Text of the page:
by David Ebony
7. Morris Louis at Mnuchin, through October 18
In recent years, Color Field painting has been enjoying a revival. This show, focused exclusively on “The Veils,” a series of large, resplendent canvases Morris Louis painted late in his career, demonstrates why. Unapologetically beautiful and deceptively simple, the nine mural-size compositions here (averaging 8 ½ by 14 feet), painted between 1958 and 1960, immerse the viewer in a luminous, ethereal space like no other. Centralized on unprimed canvases, translucent pools of color overlap to form gentle yet imposing shapes that are usually slightly flared at the top or sides, like billowing curtains. Tet and Tzadik (both 1958) are standouts here. The muted hue of each painting results from the subtle layering of bright colors that Morris leaves exposed along the edges of the predominant forms. The works may seem effortless or facile but they result from a lifelong exploration of the possibilities of color and abstraction.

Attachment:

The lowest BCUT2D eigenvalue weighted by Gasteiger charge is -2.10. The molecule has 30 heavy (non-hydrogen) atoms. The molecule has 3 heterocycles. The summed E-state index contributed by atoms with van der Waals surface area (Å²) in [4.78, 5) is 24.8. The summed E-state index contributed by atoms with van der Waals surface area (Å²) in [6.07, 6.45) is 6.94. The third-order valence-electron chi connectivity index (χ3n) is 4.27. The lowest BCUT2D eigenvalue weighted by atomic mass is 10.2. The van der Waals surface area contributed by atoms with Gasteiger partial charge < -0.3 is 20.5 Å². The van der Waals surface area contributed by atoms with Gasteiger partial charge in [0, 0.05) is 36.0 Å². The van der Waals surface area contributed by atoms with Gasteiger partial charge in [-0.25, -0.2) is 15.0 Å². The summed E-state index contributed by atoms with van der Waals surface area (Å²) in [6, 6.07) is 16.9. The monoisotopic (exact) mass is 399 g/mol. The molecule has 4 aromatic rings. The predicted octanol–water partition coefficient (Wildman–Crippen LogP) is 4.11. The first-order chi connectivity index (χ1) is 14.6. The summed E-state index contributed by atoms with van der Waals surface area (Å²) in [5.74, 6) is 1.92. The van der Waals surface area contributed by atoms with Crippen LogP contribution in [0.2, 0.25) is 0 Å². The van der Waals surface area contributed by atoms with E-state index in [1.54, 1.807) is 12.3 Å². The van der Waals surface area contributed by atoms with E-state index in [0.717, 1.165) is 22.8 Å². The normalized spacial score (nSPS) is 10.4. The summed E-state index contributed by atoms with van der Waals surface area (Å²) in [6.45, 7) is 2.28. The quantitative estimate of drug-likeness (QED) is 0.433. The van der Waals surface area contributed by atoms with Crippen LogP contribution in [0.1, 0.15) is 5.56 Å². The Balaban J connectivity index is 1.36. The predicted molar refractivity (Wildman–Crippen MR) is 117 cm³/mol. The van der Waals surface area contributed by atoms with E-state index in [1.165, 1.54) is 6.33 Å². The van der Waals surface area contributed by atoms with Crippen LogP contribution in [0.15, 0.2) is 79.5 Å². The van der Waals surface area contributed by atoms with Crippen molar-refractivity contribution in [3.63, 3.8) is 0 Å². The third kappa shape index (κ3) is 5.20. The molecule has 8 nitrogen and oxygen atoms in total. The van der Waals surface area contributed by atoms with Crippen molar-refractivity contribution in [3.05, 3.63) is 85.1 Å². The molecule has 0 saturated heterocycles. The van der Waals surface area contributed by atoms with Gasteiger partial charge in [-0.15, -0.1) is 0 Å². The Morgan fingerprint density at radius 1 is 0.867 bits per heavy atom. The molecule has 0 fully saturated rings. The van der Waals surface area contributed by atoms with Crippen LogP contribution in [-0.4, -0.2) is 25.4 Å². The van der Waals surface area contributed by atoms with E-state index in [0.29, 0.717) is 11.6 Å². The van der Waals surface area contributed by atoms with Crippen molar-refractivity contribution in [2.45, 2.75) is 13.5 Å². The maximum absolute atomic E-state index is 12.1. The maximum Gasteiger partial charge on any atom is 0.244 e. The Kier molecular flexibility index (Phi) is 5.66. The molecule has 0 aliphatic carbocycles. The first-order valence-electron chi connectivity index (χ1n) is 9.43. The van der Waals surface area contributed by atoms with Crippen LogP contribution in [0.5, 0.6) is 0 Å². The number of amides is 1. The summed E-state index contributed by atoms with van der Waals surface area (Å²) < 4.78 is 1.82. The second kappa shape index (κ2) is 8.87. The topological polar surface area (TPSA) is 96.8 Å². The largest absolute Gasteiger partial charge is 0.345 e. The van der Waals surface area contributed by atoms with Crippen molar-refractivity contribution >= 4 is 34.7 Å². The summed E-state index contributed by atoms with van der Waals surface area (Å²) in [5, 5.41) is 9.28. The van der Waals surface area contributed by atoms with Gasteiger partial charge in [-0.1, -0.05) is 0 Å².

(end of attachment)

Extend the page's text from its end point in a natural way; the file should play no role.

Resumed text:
Based in Washington, DC, Louis (1912-1962) was a pioneer in the use of early forms of acrylic paint, especially Magna, a type of acrylic resin. The new medium offered increased fluidity and a fast drying time, which allowed for greater continuity of color, form, and texture on a vast scale. Morris, along with his contemporary Helen Frankenthaler, was instrumental in providing new directions for abstract painting in the waning years of Abstract Expressionism. (A handsome show of Frankenthaler’s paintings of the early 1960s is concurrently on view at Gagosian, around the corner on Madison Avenue.) Morris and other Color Field painters used the heroic scale associated with AbEx painting, but eschewed the egotistic and self-referential gesturalism that characterized the earlier movement. Visually sumptuous and conceptually rigorous, “The Veils” look as fresh and provocative today as the time they were created.